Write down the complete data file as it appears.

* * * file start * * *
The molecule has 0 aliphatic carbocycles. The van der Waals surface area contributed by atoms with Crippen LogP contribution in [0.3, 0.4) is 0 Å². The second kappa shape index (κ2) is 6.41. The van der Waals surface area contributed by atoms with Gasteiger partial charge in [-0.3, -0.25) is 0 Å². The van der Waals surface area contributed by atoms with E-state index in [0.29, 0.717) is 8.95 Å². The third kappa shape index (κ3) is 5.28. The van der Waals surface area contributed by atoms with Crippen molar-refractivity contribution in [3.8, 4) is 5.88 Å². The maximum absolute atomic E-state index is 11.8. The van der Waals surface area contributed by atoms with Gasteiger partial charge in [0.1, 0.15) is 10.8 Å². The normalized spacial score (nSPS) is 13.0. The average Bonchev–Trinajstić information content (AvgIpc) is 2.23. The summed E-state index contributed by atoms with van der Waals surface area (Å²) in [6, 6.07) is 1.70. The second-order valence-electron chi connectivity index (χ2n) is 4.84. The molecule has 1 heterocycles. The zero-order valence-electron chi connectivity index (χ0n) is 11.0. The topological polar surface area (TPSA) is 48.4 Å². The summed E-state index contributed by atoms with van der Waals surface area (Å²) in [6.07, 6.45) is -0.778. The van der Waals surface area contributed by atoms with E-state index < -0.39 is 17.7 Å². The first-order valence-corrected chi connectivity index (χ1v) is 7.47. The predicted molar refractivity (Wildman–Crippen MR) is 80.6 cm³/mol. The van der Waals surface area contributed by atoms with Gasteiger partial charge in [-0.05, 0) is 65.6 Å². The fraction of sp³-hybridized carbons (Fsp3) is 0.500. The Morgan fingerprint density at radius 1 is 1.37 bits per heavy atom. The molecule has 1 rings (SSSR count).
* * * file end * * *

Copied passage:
The molecule has 0 aliphatic carbocycles. The van der Waals surface area contributed by atoms with Crippen LogP contribution in [0.3, 0.4) is 0 Å². The second kappa shape index (κ2) is 6.41. The van der Waals surface area contributed by atoms with Gasteiger partial charge in [-0.3, -0.25) is 0 Å². The van der Waals surface area contributed by atoms with E-state index in [0.29, 0.717) is 8.95 Å². The third kappa shape index (κ3) is 5.28. The van der Waals surface area contributed by atoms with Crippen molar-refractivity contribution in [3.8, 4) is 5.88 Å². The maximum absolute atomic E-state index is 11.8. The van der Waals surface area contributed by atoms with Gasteiger partial charge in [0.1, 0.15) is 10.8 Å². The normalized spacial score (nSPS) is 13.0. The average Bonchev–Trinajstić information content (AvgIpc) is 2.23. The summed E-state index contributed by atoms with van der Waals surface area (Å²) in [6, 6.07) is 1.70. The second-order valence-electron chi connectivity index (χ2n) is 4.84. The molecule has 1 heterocycles. The zero-order valence-electron chi connectivity index (χ0n) is 11.0. The topological polar surface area (TPSA) is 48.4 Å². The summed E-state index contributed by atoms with van der Waals surface area (Å²) in [6.07, 6.45) is -0.778. The van der Waals surface area contributed by atoms with E-state index < -0.39 is 17.7 Å². The first-order valence-corrected chi connectivity index (χ1v) is 7.47. The predicted molar refractivity (Wildman–Crippen MR) is 80.6 cm³/mol. The van der Waals surface area contributed by atoms with Gasteiger partial charge in [-0.05, 0) is 65.6 Å². The fraction of sp³-hybridized carbons (Fsp3) is 0.500. The Morgan fingerprint density at radius 1 is 1.37 bits per heavy atom. The molecule has 1 rings (SSSR count).